According to a study, brain scans of cigarette smokers who quit after suffering brain damage such as strokes reveal that interconnected brain regions underpin addiction.
According to the Centers for Disease Control and Prevention, one in every 14 Americans has a substance addiction disorder. Existing treatment may be insufficient and may include a combination of medicine, psychotherapy, and more intrusive treatments such as electrical impulse delivery to the brain. The researchers hope that their discoveries will pave the path for targeted new treatments or the optimization of existing ones.
“One of the biggest problems in addiction is that we don’t really know where in the brain the main problem lies that we should target with treatment,” Dr. Juho Joutsa, a neurologist at the University of Turku, Finland, and co-author of the study published in Nature, told The New York Times of the findings.
“We’re expecting that at the end of this, we’ll have a solid sense of those regions and networks.”
The researchers looked at 129 brain scans from two different groups of nicotine smokers who had brain lesions such as strokes and then quit smoking.
The team reviewed scans of a further 186 persons with alcoholism who suffered brain injuries and quit drinking to determine if the findings held true for other substance-use disorders and found the same trends. This could imply that other substance-use problems are caused by interconnected brain regions, though more research is needed to prove this.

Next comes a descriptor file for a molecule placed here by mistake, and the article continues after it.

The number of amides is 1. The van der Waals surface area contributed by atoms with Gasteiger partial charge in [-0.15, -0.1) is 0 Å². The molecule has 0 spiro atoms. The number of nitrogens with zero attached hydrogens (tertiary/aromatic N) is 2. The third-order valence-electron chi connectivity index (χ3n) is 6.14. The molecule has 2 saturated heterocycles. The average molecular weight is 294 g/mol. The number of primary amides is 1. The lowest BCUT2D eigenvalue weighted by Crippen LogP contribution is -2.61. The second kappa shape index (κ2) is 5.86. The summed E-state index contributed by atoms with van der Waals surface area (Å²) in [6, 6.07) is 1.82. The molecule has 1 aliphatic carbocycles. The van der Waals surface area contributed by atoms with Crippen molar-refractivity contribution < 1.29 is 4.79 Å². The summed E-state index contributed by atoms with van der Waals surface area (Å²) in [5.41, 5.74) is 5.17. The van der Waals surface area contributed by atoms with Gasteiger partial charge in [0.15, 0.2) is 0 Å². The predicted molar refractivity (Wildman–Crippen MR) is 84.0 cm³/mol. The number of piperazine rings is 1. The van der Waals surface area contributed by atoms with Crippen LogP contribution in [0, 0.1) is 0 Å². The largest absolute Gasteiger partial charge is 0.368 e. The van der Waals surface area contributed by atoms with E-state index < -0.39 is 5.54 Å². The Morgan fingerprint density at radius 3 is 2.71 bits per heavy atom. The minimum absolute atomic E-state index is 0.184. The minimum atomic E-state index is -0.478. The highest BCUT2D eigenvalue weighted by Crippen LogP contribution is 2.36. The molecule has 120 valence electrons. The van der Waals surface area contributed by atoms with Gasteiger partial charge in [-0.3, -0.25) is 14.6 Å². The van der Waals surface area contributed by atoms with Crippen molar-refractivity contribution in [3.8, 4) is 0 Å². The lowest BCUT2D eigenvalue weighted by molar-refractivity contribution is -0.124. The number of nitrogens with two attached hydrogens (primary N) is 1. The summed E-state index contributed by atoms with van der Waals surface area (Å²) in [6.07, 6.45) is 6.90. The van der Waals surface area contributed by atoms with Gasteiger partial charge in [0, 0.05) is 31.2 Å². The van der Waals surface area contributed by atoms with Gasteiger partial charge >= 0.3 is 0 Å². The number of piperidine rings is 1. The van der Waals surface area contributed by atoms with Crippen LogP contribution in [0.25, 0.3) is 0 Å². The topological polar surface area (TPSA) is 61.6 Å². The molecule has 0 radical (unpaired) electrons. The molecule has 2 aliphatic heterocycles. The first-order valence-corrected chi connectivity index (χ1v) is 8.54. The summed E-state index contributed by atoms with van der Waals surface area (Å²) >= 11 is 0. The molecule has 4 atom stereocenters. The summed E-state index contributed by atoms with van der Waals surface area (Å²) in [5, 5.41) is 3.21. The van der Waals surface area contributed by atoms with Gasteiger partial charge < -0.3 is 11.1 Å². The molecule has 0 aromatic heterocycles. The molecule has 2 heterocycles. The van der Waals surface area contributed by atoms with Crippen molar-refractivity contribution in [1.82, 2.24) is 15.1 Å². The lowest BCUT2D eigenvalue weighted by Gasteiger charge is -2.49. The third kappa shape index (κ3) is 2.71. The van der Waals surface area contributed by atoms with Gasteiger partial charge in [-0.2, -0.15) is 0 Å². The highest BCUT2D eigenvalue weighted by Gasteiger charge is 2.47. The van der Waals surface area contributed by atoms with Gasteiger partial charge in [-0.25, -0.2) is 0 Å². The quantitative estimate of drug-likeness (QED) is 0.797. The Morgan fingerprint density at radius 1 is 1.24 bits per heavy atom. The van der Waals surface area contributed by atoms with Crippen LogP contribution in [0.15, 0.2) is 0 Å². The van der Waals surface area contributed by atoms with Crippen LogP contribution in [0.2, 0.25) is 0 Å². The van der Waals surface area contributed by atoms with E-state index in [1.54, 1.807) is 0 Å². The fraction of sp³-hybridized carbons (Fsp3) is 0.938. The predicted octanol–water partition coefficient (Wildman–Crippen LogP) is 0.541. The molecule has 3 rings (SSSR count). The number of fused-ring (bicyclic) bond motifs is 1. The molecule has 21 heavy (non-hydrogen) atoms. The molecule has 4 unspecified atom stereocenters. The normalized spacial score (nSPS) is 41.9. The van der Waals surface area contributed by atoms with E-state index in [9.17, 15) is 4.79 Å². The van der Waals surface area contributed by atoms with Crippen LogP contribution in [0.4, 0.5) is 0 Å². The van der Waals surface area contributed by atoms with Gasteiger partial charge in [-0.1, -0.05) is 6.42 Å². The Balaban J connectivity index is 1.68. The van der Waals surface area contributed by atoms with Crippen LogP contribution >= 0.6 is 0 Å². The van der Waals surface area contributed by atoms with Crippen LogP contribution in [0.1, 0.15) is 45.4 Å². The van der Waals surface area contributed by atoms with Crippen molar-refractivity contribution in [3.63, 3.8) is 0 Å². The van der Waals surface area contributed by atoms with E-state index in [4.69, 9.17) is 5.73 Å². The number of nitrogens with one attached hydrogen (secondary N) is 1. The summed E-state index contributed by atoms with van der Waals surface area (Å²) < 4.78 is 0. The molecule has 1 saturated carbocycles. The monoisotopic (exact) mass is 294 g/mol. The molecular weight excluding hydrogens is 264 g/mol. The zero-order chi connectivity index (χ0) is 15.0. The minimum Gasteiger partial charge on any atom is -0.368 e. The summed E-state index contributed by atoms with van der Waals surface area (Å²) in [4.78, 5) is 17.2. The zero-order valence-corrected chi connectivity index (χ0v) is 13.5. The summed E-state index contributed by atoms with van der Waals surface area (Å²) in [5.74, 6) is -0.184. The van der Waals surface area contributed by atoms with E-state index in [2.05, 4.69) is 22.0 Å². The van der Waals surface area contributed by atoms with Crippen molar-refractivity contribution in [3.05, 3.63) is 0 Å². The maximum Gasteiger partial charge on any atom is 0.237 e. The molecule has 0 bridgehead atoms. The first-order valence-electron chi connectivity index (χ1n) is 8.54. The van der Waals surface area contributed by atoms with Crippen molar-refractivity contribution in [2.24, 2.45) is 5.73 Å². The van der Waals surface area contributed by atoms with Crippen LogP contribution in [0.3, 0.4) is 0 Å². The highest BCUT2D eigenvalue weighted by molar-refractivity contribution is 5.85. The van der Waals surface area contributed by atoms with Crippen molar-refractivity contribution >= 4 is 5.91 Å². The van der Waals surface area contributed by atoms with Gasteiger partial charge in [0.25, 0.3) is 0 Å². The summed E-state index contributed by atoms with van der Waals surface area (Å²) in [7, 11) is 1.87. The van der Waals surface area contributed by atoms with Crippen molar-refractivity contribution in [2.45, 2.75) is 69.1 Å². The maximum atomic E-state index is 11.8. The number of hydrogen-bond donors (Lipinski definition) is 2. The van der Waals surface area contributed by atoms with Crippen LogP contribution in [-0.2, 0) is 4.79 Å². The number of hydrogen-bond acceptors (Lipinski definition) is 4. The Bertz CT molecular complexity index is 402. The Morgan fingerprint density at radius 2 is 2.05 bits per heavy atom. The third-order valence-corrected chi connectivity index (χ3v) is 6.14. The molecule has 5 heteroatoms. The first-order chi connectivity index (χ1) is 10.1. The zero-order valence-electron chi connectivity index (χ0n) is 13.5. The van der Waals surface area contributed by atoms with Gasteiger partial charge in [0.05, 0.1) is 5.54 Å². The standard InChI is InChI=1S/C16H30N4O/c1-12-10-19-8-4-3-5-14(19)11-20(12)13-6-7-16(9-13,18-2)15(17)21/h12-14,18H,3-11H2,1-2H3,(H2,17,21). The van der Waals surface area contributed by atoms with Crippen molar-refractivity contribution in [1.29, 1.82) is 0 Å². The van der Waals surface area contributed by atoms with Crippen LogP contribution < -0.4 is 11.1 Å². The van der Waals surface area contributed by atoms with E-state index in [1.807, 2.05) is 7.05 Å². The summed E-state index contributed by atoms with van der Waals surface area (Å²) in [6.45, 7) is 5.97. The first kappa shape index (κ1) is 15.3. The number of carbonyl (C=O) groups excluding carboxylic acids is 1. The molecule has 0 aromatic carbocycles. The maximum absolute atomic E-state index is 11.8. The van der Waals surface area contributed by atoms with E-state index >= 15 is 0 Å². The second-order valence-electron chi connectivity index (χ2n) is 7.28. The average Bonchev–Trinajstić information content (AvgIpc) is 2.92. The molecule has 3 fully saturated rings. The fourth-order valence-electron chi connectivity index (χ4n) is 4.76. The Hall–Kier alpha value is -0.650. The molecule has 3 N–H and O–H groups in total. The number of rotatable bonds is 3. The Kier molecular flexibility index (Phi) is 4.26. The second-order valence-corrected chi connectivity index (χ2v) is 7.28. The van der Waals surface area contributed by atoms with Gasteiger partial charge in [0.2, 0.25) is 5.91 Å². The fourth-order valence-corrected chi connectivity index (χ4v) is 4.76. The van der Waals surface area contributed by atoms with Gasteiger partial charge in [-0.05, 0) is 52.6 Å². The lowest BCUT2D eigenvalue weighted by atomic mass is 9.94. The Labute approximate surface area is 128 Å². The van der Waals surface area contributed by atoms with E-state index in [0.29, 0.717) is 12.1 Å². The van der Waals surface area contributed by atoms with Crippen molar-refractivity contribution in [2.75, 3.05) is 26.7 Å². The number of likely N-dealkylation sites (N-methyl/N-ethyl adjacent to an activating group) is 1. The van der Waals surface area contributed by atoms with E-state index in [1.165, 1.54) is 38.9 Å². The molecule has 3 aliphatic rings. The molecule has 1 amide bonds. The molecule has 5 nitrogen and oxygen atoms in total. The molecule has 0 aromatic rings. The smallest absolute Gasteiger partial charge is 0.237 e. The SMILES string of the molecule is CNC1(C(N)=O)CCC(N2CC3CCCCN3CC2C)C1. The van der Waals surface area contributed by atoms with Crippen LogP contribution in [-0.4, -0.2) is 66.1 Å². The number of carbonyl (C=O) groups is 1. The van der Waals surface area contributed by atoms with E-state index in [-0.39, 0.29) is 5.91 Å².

The New York Times quoted Thomas McLellan, an emeritus professor of psychiatry at the University of Pennsylvania who was not involved in the study, as saying that he feels the study “may be one of the most impactful articles not only of the year, but of the decade.”
“It lays to rest so many of the misconceptions that still plague the field of addiction: that addiction is lousy parenting, addiction is a weak personality, addiction is a lack of morals,” McLellan, a former deputy director of the Office of National Drug Control Policy, said.
New medicines may be able to target specific parts of the brain
According to the researchers, treatments that deliver electrical impulses to the brain, such as deep brain stimulation or transcranial magnetic stimulation (TMS), can target brain circuits in ways that tablets cannot, and some of whom own patents on using brain connectivity to guide brain stimulation. It is feasible, for example, to simulate brain injury by suppressing electrical activity in a specific location.
The Food and Drug Administration has already approved a TMS device for addiction that targets two previously related brain areas.
Any new or improved treatments resulting from the study are likely years away, as more research is needed to determine whether the findings apply to other substance use disorders, how long the effects of any targeted treatments last, and whether there are any side effects, according to the study authors.
Michael D. Fox, the founding director of Brigham and Women’s Hospital’s Center for Brain Circuit Therapeutics and study co-author, said in a statement that the team was keen to rigorously test the “newly discovered targets for addiction remission” through clinical studies.